The Concept of the "Corridor for Peace and Prosperity"

This new initiative, the Japanese government's most recent endeavor, was launched in July 2006 when former Prime Minister Junichiro Koizumi visited Israel, Palestine and Jordan, whose leaders warmly welcomed and supported the idea.
This concept did not come out of the blue, but rather emerged from the previous experience of Japan's assistance to the Palestinians, in particular the reconstruction of Allenby Bridge and the development of the agricultural sector in the Jericho area. The key element of this concept is to establish an agro-industrial park in the Jordan Rift Valley area and to export agricultural products to Jordan and beyond to the Gulf countries, with the aim of strengthening agricultural development in the West Bank. It is also designed to foster mutual confidence and trust among the three concerned parties - Israel, Palestine and Jordan - through meetings and activities necessary to implement the concept.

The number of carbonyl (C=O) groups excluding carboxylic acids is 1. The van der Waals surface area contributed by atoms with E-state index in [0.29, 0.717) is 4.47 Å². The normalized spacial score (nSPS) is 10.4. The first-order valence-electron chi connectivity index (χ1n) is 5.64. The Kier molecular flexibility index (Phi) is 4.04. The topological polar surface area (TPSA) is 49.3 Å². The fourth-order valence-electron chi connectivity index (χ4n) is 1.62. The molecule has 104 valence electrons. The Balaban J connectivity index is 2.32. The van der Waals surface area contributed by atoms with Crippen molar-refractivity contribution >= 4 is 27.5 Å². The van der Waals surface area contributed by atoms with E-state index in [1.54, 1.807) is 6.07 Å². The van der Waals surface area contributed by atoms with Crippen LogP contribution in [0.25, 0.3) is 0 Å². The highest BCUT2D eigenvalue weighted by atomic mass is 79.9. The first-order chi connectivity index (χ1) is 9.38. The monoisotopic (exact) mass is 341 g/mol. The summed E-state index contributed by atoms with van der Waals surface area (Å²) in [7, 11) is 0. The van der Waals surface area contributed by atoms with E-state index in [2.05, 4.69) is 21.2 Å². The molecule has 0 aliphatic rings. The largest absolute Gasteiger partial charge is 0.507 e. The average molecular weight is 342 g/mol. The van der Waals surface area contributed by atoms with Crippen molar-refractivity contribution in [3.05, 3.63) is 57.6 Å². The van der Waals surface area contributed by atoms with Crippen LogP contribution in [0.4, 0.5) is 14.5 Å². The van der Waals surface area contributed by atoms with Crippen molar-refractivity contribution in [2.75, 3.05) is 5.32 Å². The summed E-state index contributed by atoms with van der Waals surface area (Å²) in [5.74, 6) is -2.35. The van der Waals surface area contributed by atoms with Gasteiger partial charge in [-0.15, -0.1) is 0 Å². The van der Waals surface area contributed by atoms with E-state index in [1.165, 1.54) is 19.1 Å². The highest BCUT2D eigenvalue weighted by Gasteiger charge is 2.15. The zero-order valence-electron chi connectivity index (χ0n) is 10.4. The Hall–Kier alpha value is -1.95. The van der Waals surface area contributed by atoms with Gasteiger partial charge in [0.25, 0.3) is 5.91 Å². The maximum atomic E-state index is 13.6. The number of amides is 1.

In order to realize this concept, the Japan International Cooperation Agency (JICA) sent to the region a project formulation team in November 2006. The team formulated two technical cooperation projects which will play auxiliary roles and collected necessary information for the agro-industry park project. An additional team of experts will be sent in March 2007 to determine the site for an agro-industrial park and to conduct other necessary studies.


It is true that the geographical and historical distances between Japan and the Middle East may be seen as impeding Japan from playing an important role in solving the Israeli-Palestinian conflict. However, the current stage of globalization no longer allows Japan to take a passive position vis-à-vis any regional conflict. The peace and stability of the Middle East is so closely linked to its vital national interests that it is only natural for Japan to make an effort to settle the "mother of all conflicts." And to this end Japan is using its diplomatic resources in a unique manner, to try to engage in the peace process in a uniquely "Japanese" style.